• Highly functional like a DSLR
  • Slow shutter works well being handheld
A cold morning this May, photo taken on Powershot

Cons

There isn’t much I’ve found from this camera that comes off as negative to me but it could be for others. One of these issues is that you can only shoot live view instead of shooting through a viewfinder such as a DSLR or mirrorless camera. Another common issue that I have faced is definitely with exposure, especially on brighter days. Photos can seem to look blown out of proportion which is why I change some photos to black and white. I’ve noticed that the quality of my Canon Rebel T6 is much stronger but for winter hikes, a compact or mirrorless camera is a necessity.

For comparison, this was on the Canon Rebel T6

At the end of the day…

It really doesn’t matter which camera you have, but I strongly believe in capturing moments because your photo is the only indicator of your emotions with those striking views. If you aren’t able to afford a DSLR or a Mirrorless camera, the iPhone is just as powerful. All it takes is a bit of creativity and learning to enjoy the process of photography. If you have other suggestions for a camera to bring on hikes, I’d love to hear it!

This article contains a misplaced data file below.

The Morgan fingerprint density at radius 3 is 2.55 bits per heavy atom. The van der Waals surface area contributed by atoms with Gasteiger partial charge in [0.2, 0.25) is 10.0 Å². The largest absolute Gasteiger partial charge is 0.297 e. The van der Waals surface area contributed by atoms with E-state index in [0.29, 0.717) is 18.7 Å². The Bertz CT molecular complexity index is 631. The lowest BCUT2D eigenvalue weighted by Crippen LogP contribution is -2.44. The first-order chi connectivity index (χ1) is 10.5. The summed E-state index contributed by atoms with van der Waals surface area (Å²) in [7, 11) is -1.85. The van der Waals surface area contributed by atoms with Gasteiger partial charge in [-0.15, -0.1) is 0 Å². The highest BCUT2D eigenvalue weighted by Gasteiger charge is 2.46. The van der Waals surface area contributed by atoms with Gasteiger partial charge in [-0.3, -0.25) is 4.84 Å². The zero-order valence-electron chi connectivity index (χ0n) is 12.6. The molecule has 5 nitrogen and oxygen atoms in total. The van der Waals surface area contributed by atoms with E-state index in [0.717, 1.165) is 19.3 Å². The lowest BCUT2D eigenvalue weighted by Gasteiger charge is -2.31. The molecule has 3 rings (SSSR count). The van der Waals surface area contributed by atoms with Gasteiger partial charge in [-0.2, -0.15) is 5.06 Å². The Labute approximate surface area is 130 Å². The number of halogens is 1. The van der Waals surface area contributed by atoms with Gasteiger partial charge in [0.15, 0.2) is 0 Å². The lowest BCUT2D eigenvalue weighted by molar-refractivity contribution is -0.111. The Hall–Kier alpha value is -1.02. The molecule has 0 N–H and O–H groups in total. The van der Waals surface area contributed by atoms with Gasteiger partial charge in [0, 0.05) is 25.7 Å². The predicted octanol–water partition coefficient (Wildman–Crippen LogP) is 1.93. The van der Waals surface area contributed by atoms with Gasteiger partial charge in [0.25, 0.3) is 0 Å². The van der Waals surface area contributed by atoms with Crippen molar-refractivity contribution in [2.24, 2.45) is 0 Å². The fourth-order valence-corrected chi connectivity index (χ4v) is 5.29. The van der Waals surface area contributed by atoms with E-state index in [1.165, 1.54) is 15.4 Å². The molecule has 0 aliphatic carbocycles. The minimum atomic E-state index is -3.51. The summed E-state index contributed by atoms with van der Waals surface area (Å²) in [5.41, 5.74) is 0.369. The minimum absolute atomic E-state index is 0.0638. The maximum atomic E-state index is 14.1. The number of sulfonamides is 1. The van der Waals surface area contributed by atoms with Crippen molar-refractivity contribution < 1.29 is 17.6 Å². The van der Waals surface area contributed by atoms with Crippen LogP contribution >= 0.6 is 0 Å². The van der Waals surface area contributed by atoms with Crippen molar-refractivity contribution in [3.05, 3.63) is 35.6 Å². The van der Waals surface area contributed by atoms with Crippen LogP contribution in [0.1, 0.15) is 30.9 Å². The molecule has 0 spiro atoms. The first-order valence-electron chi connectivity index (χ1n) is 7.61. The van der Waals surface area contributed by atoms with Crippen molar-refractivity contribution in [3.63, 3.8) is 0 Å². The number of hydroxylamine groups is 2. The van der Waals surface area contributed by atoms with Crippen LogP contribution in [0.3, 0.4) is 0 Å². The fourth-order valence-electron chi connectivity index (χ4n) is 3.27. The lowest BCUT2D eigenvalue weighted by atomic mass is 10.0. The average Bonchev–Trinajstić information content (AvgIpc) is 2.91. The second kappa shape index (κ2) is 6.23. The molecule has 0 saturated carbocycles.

A big thanks!

Thank you to anyone who took the time to read this blog post. Feel free to reach out if you have other suggestions for topics I should cover! I hope this might’ve helped someone out as well and debate getting a camera for hiking! Feel free to destroy that like button, comment, or give a follow for more on hiking or photography!

– Alex

Where Did My Photography Journey Begin?

Landscape photography is the supreme test of the photographer – and often the supreme disappointment.”

-Ansel Adams